Having Bash crash a fundraiser with the lamest excuse for his twelve-woman entourage ever conceived (all of them are allegedly former crack abusers using wrestling to stay clean) was veering the show into the realm of the cartoon. Thankfully, the plot eased out of that, while keeping the goofy tone to break the tension going on in the foreground. Montage time! Carmen's cheery kickoff to every single GLOW lady talking up the effects of crack, the scariest and most exotic of street drugs to 1985 affluents, is the big comedy highlight of the episode. And of course Ruth takes the opportunity to not only improvise an impassioned display of truth that addresses her rift with Debbie and her own internal growth, it also happens to be the only positive argument for wrestling that has ever gotten through to Birdie. And just like that, the plucky little wrestling program lives another day even without gaining a single cent. That's a cute left turn on an episode wholly concerned with fundraising.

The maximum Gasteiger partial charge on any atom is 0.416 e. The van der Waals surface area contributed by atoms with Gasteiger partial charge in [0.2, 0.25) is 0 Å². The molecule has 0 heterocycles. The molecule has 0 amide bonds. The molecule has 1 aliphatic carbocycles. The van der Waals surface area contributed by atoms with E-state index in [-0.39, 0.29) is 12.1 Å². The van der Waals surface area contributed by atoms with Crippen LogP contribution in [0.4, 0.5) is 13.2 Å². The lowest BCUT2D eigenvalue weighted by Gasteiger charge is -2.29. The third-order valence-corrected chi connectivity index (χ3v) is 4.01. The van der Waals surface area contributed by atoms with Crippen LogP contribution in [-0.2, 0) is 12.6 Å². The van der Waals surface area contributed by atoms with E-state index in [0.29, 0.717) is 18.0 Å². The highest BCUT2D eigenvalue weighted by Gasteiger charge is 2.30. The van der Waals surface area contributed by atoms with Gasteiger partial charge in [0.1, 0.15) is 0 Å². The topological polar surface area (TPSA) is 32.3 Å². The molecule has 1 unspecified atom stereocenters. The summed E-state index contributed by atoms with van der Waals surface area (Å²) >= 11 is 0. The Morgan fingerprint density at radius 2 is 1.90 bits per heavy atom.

But gloom is certainly on the horizon for the show. Cherry has to choose between a possible real gig and the increasingly unlikely wrestling startup, and considering how pragmatic she is, it would take a lot to drag her away from a buddy-detective show. Meanwhile, despair engulfs several of the principle characters once Sam, disgusted with the sea of white Republicans, finds the party's hired jazz trio and offers them some free blow. This one simple act is a thesis of Sam Sylvia in and of itself: fundamentally, he's a nice enough guy who just craves a captive audience and vehemently turns his nose up at polite society, ever the professionally uncouth artist type.

The more I heard early on about Sam's next film idea, Mothers and Lovers, the more I understood that it was a cute little jab at Back to the Future, but I never expected for someone to actually break the news to the schlock auteur that his supposedly deeply personal project had just opened to rave reviews and boffo box office, courtesy of Steven Spielberg and Robert Zemeckis. While it's a strong enough slow-burn gag, I can't help but feel for a journeyman with a solid idea in his head getting the ultimate gut punch of being told that not only did someone beat him to it, but that it's poised to be one of the defining pieces of pop culture of the decade. I don't think I'd handle that as well as Sam does. Anyone who reads these reviews with regularity can attest that I feel a strong kinship with anyone who in their darkest moments wonders, "Why even try? Why do this thing that I'm compelled to do, if I'll only ever be doing it for myself?"